“The man is a genius, an Einstein scientist, but once he changed his nickname from “Pretty Boy Floyd” to “Money” that was an admission that he’d checked out on some deep level. Floyd is the only fighter who has Warren Buffett come to his dressing room. Now, Warren Buffett is a smart guy and all. He’s got the portfolio. But he has nothing to do with boxing and everything to do with money. So maybe Floyd thought that was some great moment for him, the King of Money paying homage to another King of Money.”
It isn’t that Thurman, who drives a Prius despite already collecting a number of million-dollar purses, had anything against being rich. What it came down to it, he said, was “Do I want to watch Floyd Mayweather go into a jewelry store or buy a yacht when he’s already got a yacht? Where’s the joy in that?”
“Mayweather, Schmayweather,” Thurman said wearily, sick of the topic. He began talking about who was a bigger hero for him, Muhammad Ali or kung fu star Bruce Lee. Ali was clearly the “greater universal figure,” Thurman said. “I learned a lot from him. The triple jab, moving to the left. But I grew up watching Bruce Lee movies. I really loved him. I remember one time my mother took me to Walmart and they had three movies in a pack, like $20. I never remember wanting something more in my entire life. In Enter the Dragon when this student asks, ‘What should I expect, master?’ And Bruce slaps him and says, ‘Expect nothing,’ that had a big effect on me.” It was funny, Thurman said, what stuck with you.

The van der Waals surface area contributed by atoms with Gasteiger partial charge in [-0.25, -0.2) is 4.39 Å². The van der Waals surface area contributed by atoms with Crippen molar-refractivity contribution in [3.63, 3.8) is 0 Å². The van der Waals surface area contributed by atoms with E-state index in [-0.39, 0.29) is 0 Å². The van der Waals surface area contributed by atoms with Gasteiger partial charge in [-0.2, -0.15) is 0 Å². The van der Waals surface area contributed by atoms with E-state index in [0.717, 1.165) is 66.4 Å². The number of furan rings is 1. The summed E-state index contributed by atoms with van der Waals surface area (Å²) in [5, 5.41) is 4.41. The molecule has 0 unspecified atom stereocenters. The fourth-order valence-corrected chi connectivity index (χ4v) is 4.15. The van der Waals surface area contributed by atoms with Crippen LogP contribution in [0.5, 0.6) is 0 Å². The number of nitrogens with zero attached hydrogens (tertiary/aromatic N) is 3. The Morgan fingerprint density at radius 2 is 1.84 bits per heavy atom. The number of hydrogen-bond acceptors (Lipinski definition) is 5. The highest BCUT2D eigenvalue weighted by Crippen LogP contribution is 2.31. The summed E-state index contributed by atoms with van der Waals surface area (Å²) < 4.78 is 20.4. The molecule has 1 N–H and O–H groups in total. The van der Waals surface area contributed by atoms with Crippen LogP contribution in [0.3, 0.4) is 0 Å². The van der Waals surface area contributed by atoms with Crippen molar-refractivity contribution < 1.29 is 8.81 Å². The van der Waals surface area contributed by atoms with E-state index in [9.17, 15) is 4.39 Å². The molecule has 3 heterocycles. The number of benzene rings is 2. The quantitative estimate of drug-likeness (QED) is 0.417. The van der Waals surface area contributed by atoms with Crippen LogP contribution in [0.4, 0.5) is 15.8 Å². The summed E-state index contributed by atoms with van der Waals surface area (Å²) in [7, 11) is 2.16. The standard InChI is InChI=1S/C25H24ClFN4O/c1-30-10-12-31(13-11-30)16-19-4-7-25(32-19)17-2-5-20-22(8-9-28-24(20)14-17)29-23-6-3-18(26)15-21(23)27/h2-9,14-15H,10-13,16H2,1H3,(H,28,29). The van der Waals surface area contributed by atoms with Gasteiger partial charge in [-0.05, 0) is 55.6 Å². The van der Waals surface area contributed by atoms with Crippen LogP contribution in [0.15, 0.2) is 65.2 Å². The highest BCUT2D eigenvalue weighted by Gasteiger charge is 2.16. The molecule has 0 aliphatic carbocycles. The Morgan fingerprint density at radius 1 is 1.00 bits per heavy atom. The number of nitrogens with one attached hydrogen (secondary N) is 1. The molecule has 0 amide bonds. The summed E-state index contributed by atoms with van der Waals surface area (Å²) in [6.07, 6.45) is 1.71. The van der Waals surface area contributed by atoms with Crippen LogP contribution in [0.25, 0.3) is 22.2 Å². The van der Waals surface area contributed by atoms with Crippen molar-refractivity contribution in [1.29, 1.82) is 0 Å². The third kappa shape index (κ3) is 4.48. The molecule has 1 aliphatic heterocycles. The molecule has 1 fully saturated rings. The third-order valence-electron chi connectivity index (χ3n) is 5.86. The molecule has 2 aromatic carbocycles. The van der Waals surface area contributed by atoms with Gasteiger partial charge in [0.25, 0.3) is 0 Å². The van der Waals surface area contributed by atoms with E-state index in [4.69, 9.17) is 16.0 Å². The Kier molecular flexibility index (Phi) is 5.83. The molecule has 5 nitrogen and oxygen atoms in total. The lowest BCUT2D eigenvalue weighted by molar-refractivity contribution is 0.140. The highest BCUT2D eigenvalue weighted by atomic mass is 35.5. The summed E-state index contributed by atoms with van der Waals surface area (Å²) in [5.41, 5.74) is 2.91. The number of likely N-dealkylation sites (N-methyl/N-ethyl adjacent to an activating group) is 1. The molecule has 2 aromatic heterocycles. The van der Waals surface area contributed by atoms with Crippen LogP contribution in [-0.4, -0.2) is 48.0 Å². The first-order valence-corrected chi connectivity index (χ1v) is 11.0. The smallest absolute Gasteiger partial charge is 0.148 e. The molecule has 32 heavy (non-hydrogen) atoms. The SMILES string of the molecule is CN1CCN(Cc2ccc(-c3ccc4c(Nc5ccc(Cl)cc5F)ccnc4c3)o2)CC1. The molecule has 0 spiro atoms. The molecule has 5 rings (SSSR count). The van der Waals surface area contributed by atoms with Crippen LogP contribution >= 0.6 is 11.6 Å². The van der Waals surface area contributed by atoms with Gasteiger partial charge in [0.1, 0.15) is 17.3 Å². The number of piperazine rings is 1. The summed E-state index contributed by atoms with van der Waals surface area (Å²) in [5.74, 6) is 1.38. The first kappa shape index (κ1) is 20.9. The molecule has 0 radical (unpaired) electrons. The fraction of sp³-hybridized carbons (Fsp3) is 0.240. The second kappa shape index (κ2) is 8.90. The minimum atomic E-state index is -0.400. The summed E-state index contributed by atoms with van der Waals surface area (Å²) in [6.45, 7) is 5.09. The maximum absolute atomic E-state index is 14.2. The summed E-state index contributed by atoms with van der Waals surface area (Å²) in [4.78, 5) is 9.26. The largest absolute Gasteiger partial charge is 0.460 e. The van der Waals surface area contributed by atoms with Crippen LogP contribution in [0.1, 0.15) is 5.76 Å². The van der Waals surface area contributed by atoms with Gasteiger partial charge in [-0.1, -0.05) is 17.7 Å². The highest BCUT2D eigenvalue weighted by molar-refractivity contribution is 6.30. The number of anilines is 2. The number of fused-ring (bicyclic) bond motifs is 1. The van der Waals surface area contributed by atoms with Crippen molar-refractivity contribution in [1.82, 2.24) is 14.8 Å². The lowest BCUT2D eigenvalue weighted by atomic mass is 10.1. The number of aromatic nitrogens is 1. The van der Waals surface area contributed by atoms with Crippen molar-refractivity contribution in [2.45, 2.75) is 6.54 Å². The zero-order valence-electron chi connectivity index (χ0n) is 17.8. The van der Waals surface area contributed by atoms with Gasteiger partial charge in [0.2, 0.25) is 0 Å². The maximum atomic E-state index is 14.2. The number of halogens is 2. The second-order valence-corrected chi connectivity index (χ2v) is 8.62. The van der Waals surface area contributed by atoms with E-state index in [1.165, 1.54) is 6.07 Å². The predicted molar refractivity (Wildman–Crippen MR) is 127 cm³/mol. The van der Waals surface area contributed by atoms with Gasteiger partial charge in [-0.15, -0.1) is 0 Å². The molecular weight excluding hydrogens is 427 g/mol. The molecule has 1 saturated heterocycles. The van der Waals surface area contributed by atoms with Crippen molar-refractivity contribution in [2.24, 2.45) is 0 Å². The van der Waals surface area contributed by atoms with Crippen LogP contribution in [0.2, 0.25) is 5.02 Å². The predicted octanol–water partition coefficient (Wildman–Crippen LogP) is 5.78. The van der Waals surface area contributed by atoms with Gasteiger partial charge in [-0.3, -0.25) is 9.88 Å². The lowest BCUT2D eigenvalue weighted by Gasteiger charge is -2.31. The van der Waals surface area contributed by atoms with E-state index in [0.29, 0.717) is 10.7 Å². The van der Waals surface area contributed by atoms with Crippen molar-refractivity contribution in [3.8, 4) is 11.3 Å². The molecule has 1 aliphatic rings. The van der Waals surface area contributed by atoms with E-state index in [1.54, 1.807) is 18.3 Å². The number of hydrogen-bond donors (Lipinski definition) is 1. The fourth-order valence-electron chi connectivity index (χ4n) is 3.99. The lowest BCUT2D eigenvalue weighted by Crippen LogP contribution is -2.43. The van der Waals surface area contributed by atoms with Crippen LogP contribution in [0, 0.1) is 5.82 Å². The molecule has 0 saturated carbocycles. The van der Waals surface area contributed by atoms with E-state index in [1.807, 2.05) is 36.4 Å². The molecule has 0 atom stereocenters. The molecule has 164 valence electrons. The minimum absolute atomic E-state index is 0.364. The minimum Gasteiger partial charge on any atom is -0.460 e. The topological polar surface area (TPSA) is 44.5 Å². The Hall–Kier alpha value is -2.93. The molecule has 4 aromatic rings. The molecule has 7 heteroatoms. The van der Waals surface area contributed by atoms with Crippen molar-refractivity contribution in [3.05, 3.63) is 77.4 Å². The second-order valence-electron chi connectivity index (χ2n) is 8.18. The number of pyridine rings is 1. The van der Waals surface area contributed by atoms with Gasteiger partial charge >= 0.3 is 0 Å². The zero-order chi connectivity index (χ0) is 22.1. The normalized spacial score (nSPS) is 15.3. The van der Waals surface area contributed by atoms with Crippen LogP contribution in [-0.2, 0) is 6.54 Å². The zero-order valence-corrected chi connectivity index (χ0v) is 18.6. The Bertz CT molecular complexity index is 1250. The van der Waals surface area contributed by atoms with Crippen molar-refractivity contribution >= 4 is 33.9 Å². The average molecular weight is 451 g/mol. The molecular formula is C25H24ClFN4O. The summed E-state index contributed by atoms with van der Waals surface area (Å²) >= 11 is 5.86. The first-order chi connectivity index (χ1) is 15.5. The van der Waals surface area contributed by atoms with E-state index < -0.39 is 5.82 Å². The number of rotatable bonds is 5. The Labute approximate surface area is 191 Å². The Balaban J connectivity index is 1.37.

With the fight barely 48 hours away, Thurman was thinking about something he heard listening to The 700 Club on the Christian Broadcasting Network while doing his five miles on the treadmill that morning. “It is about spirit,” the fighter said. “You know, there’s me, there’s you, and there’s everyone else. But really we’re all part of this great spirit.”
It was about then that I started to get worried about Thurman, the flute-playing Florida nature boy. In the ring he was a total search-and-destroy kind of guy. The modicum of finesse he’d added to this basic formula was pleasing; it didn’t matter about Mayweather, he was One Time, a force unto himself. But what was this talk about everyone being part of the same spirit? How did that apply to Shawn Porter, who, in the mode of Joe Frazier, never stopped coming? Was Thurman too cerebral, too possessed of human compassion to truly make it once the blazing lights of the harshest sport shone down upon him?
Thurman narrowed his eyes. “You know, it says a lot of things in the Bible. It says there’s a time to sow the seed, a time to make the harvest, a time for honor, a time for respect, and there’s a time for war. Saturday night, that is time for war.”
With that, Thurman launched into exactly what he was going to do to Porter, a fighter he’d known for a long time and had personal affection for. “You know, I’m kind of itchy to put somebody out. Out cold. Too bad it has to be Shawn, but that’s the way the chips crumble.”
He could see it: Porter coming in low like a football player, crouched down because that’s what he does. That was perfect for Thurman’s right uppercut, which would detach Porter from his senses. It was kind of personal, Thurman said, since while he had nothing against Porter, he didn’t care for Kenny Porter, the opponent’s father and trainer.
“Kenny has said some things that were disrespectful, so I’ll have to get at him by hurting his son.” There was a Biblical verse about that “Daddy boy business” somewhere, or maybe it was a Greek play. He’d have to look that up after the fight, Thurman said. Either way, what was going to happen Saturday night would be “brutal.”
Right then, a guy in a running suit came over to Thurman to say hi. “You ready?” the guy asked. Thurman nodded and waited for the man to leave before saying, “I hate that, people asking if I’m ready. I mean, I’ve been boxing for 20 of my 27 years. I train every day. I’ve taken punches from the best. I’m the champion of the world. I’m here to do the one thing I was born on this earth to do. And people wonder if I’m ready.”